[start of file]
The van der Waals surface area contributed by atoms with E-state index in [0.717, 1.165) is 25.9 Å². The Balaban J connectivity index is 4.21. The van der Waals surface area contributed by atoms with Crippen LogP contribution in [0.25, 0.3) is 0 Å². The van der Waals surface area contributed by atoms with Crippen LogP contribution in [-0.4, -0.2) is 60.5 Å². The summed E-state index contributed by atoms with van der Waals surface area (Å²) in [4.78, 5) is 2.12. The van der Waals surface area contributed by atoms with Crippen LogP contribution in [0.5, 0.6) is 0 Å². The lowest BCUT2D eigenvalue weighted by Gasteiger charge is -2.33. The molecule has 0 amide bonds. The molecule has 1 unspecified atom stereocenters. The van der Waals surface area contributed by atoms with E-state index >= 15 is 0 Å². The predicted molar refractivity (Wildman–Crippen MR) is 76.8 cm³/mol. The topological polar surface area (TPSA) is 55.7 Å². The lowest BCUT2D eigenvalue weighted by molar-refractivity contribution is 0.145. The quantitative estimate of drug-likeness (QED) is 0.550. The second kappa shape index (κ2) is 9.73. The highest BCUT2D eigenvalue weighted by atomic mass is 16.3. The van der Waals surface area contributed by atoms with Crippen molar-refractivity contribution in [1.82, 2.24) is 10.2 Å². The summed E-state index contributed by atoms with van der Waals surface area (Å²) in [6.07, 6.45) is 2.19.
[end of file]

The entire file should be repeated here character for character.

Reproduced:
The van der Waals surface area contributed by atoms with E-state index in [0.717, 1.165) is 25.9 Å². The Balaban J connectivity index is 4.21. The van der Waals surface area contributed by atoms with Crippen LogP contribution in [0.25, 0.3) is 0 Å². The van der Waals surface area contributed by atoms with Crippen LogP contribution in [-0.4, -0.2) is 60.5 Å². The summed E-state index contributed by atoms with van der Waals surface area (Å²) in [4.78, 5) is 2.12. The van der Waals surface area contributed by atoms with Crippen LogP contribution in [0.5, 0.6) is 0 Å². The lowest BCUT2D eigenvalue weighted by Gasteiger charge is -2.33. The molecule has 0 amide bonds. The molecule has 1 unspecified atom stereocenters. The van der Waals surface area contributed by atoms with E-state index >= 15 is 0 Å². The predicted molar refractivity (Wildman–Crippen MR) is 76.8 cm³/mol. The topological polar surface area (TPSA) is 55.7 Å². The lowest BCUT2D eigenvalue weighted by molar-refractivity contribution is 0.145. The quantitative estimate of drug-likeness (QED) is 0.550. The second kappa shape index (κ2) is 9.73. The highest BCUT2D eigenvalue weighted by atomic mass is 16.3. The van der Waals surface area contributed by atoms with Crippen molar-refractivity contribution in [1.82, 2.24) is 10.2 Å². The summed E-state index contributed by atoms with van der Waals surface area (Å²) in [6.07, 6.45) is 2.19.